Sir Tim Rice, known for his award-winning collaborations with Sir Andrew Lloyd Webber, has been awarded an Honorary Doctorate of Arts by Leeds Beckett University for his contribution to the industry. Having co-written renowned musicals such as Joseph and the Amazing Technicolor Dreamcoat, Jesus Christ Superstar and Evita with Lloyd Webber, as well as working on Walt Disney film soundtracks The Lion King, Beauty and the Beast and Aladdin, it’s no wonder Rice is considered an asset to the arts.
After receiving his award, Rice said: ‘I am very honoured to be given any award at all in any circumstance and one from such a distinguished university is terrific.’ Vice Chancellor of Leeds Beckett University, Professor Susan Price, said of Rice: ‘[he] is an inspiration and prolific figure in the history of British music and theatre. It was a delight to welcome him to our Headingley Campus and to recognise his enormous contribution to music and the arts.’
Though he originally planned a career as a solicitor, Rice became a management trainee at EMI records in 1965, and not long after that he met fellow struggling songwriter Lloyd Webber. Of his career, Sir Tim said: ‘I never really thought about going into the theatre world when I was young, I didn’t know much about the theatre but I knew a little bit about musicals from my parent’s record collection. It was through meeting Andrew Lloyd Webber really. I was writing pop songs, he was trying to write theatre stuff, our paths crossed and we decided to go for his idea, which was very sensible because we would never have been better than the Beatles or the Rolling Stones but there was nobody doing what we were trying to do.’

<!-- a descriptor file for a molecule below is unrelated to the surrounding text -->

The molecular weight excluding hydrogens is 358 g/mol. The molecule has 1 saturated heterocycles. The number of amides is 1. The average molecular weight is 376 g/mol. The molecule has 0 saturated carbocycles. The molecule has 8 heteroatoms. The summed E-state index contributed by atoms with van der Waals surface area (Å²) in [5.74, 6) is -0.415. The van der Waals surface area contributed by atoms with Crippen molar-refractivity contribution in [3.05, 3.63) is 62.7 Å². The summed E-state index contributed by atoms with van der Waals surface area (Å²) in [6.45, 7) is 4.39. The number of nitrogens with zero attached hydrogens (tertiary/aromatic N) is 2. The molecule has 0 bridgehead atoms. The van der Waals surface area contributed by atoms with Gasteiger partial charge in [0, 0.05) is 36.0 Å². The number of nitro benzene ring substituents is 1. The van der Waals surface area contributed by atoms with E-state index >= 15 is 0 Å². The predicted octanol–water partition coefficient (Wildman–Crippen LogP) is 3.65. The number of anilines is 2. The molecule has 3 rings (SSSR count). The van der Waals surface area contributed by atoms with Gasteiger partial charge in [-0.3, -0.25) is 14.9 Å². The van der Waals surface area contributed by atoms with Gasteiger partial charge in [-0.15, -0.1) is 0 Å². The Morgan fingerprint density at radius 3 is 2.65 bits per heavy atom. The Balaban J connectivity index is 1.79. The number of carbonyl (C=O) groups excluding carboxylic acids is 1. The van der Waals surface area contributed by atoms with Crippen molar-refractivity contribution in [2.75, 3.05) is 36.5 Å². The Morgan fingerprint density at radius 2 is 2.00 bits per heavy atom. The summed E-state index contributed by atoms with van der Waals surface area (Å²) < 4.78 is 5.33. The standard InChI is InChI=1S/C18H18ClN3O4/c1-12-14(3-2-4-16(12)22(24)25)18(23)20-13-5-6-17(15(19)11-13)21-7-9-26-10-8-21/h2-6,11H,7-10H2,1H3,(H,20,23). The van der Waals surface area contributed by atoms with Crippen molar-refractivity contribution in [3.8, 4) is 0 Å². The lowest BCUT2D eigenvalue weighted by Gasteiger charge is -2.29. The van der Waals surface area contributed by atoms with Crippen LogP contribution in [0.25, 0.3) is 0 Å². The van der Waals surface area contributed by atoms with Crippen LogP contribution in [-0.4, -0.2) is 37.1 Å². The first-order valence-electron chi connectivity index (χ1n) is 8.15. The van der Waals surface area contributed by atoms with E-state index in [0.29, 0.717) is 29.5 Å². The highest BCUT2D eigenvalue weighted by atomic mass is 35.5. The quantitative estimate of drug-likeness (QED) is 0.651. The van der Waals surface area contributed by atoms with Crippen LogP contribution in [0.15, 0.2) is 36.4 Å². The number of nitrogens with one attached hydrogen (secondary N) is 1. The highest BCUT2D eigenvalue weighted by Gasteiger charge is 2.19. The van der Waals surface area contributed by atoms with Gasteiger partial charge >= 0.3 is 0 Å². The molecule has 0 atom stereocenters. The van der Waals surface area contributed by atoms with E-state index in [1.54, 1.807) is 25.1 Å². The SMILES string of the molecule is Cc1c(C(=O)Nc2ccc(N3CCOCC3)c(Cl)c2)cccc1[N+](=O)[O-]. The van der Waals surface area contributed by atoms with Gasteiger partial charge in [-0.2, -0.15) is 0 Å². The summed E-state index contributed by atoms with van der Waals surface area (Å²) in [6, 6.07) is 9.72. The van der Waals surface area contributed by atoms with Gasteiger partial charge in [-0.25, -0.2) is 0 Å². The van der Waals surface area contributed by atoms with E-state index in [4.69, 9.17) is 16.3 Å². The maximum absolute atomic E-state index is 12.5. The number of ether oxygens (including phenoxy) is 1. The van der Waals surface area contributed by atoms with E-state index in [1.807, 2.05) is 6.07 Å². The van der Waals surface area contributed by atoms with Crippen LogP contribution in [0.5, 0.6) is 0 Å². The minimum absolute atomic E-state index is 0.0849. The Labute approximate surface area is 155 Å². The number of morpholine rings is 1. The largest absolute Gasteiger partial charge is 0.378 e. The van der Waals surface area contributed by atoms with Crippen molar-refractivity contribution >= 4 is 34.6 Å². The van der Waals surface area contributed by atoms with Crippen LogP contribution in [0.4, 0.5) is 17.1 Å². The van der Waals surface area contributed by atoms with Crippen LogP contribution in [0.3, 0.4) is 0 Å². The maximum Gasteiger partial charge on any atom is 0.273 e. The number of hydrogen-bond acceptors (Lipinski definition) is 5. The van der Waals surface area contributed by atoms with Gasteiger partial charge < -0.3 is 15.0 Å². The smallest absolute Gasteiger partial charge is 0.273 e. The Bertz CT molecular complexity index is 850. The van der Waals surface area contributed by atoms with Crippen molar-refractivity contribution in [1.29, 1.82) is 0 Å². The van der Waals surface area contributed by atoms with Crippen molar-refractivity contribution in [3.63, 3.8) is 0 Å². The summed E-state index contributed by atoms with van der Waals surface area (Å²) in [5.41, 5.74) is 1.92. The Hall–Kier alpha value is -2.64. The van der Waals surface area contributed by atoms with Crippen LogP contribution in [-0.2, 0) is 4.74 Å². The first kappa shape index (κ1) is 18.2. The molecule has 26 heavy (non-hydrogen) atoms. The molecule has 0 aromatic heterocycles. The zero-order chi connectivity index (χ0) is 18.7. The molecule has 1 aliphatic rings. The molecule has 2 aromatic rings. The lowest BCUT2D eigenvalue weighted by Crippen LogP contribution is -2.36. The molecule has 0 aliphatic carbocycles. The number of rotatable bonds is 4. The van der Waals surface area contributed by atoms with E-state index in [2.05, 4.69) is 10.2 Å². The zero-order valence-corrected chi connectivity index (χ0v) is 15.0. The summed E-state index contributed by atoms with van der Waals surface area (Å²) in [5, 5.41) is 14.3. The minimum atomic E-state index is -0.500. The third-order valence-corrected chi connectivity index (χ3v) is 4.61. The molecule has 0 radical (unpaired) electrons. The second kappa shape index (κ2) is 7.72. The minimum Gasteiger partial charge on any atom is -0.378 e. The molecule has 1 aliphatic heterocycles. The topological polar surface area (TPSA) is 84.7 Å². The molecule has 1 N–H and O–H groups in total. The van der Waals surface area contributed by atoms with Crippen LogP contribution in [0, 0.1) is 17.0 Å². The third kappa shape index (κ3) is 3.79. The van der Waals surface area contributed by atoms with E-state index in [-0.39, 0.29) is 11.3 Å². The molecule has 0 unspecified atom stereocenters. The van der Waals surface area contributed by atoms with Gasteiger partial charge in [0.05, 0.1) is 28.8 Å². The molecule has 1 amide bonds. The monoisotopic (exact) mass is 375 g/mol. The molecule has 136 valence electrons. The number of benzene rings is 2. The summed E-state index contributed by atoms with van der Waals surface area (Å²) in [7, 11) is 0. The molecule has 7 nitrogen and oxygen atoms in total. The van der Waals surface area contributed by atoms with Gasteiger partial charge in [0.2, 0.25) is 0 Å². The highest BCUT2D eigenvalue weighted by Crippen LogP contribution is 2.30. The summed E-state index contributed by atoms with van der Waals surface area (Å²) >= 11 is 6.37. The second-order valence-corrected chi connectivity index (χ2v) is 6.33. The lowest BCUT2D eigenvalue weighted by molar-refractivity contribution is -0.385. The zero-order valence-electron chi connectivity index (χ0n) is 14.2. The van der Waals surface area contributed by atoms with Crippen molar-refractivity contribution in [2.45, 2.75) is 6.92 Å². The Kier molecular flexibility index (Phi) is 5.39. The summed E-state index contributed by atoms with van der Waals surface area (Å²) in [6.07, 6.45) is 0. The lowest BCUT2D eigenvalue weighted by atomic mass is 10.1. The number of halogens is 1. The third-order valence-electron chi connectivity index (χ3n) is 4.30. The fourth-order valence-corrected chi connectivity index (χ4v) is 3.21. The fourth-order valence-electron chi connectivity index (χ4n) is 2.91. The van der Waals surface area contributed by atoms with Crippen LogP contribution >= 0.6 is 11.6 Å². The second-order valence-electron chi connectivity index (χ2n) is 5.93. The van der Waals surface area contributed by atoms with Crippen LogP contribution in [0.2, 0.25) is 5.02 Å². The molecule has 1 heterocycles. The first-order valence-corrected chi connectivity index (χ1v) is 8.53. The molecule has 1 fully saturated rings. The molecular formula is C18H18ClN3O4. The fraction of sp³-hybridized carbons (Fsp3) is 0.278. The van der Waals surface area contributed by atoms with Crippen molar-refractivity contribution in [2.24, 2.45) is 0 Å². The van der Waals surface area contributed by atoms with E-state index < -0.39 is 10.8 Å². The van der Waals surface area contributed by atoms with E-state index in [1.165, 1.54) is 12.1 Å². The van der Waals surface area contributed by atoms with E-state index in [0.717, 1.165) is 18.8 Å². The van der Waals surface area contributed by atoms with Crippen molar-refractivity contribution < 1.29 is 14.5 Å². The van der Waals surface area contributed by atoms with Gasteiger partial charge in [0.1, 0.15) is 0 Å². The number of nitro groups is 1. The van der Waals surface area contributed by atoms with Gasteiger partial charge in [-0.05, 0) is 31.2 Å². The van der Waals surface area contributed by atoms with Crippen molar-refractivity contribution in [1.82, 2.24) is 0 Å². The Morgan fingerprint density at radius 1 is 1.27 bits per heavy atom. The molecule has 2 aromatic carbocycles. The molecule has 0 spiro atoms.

An indisputable genius, Rice was knighted for his services to music in 1994, boasts a star on the Hollywood Walk of Fame, and has received top industry accolades, including Academy and Tony Awards.
His acknowledgement of recent cuts to arts funding came through in his advice for graduating arts students: ‘You’ve got to be quite enthusiastic about your job, there’s no point in doing something you don’t like.’ He added: ‘If you are genuinely interested in the arts, even if you don’t think you have an incredible basic talent, there are so many things you can do that aren’t actually being an artist; you can be behind the scenes which doesn’t involve getting up on the stage or painting. It’s the people behind the scenes that make the most money.’